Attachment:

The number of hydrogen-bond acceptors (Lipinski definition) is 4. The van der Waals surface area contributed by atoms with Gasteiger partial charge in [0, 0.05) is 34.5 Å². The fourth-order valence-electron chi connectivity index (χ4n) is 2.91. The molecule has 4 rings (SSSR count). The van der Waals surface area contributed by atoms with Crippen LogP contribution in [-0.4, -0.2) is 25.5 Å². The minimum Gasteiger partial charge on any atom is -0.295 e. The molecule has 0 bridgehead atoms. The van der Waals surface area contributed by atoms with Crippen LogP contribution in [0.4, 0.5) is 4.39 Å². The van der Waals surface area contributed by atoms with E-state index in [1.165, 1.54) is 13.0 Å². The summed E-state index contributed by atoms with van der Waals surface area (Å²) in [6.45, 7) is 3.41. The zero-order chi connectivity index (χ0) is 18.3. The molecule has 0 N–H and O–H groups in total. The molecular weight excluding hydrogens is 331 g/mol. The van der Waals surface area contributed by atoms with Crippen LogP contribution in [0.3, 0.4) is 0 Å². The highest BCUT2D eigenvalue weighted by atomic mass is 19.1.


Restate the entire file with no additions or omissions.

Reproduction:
The number of hydrogen-bond acceptors (Lipinski definition) is 4. The van der Waals surface area contributed by atoms with Gasteiger partial charge in [0, 0.05) is 34.5 Å². The fourth-order valence-electron chi connectivity index (χ4n) is 2.91. The molecule has 4 rings (SSSR count). The van der Waals surface area contributed by atoms with Crippen LogP contribution in [-0.4, -0.2) is 25.5 Å². The minimum Gasteiger partial charge on any atom is -0.295 e. The molecule has 0 bridgehead atoms. The van der Waals surface area contributed by atoms with Crippen LogP contribution in [0.4, 0.5) is 4.39 Å². The van der Waals surface area contributed by atoms with E-state index in [1.165, 1.54) is 13.0 Å². The summed E-state index contributed by atoms with van der Waals surface area (Å²) in [6.45, 7) is 3.41. The zero-order chi connectivity index (χ0) is 18.3. The molecule has 0 N–H and O–H groups in total. The molecular weight excluding hydrogens is 331 g/mol. The van der Waals surface area contributed by atoms with Crippen LogP contribution in [0.3, 0.4) is 0 Å². The highest BCUT2D eigenvalue weighted by atomic mass is 19.1.